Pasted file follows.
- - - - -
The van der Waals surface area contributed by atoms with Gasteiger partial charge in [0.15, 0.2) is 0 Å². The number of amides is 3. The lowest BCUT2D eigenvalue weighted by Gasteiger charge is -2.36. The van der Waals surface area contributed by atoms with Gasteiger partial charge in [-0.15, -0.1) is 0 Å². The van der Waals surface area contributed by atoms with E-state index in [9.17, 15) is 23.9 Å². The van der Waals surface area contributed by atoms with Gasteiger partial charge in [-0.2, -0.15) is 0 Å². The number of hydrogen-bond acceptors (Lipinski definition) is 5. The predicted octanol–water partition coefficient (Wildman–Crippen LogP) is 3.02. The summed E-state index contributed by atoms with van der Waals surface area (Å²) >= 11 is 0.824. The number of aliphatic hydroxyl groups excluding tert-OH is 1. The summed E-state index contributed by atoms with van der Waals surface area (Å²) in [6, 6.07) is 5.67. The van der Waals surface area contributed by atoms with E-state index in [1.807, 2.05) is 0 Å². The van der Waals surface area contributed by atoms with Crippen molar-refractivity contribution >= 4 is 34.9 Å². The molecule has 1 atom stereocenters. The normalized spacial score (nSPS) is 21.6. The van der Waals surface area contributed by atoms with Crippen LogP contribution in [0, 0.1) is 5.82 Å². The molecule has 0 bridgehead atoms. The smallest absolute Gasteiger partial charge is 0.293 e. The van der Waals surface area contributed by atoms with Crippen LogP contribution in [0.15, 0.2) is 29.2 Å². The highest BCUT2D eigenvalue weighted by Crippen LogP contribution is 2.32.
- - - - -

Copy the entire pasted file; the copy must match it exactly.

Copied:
The van der Waals surface area contributed by atoms with Gasteiger partial charge in [0.15, 0.2) is 0 Å². The number of amides is 3. The lowest BCUT2D eigenvalue weighted by Gasteiger charge is -2.36. The van der Waals surface area contributed by atoms with Gasteiger partial charge in [-0.15, -0.1) is 0 Å². The van der Waals surface area contributed by atoms with E-state index in [9.17, 15) is 23.9 Å². The van der Waals surface area contributed by atoms with Gasteiger partial charge in [-0.2, -0.15) is 0 Å². The number of hydrogen-bond acceptors (Lipinski definition) is 5. The predicted octanol–water partition coefficient (Wildman–Crippen LogP) is 3.02. The summed E-state index contributed by atoms with van der Waals surface area (Å²) >= 11 is 0.824. The number of aliphatic hydroxyl groups excluding tert-OH is 1. The summed E-state index contributed by atoms with van der Waals surface area (Å²) in [6, 6.07) is 5.67. The van der Waals surface area contributed by atoms with E-state index in [1.807, 2.05) is 0 Å². The van der Waals surface area contributed by atoms with Crippen molar-refractivity contribution >= 4 is 34.9 Å². The molecule has 1 atom stereocenters. The normalized spacial score (nSPS) is 21.6. The van der Waals surface area contributed by atoms with Crippen LogP contribution in [0, 0.1) is 5.82 Å². The molecule has 0 bridgehead atoms. The smallest absolute Gasteiger partial charge is 0.293 e. The van der Waals surface area contributed by atoms with Crippen LogP contribution in [0.15, 0.2) is 29.2 Å². The highest BCUT2D eigenvalue weighted by Crippen LogP contribution is 2.32.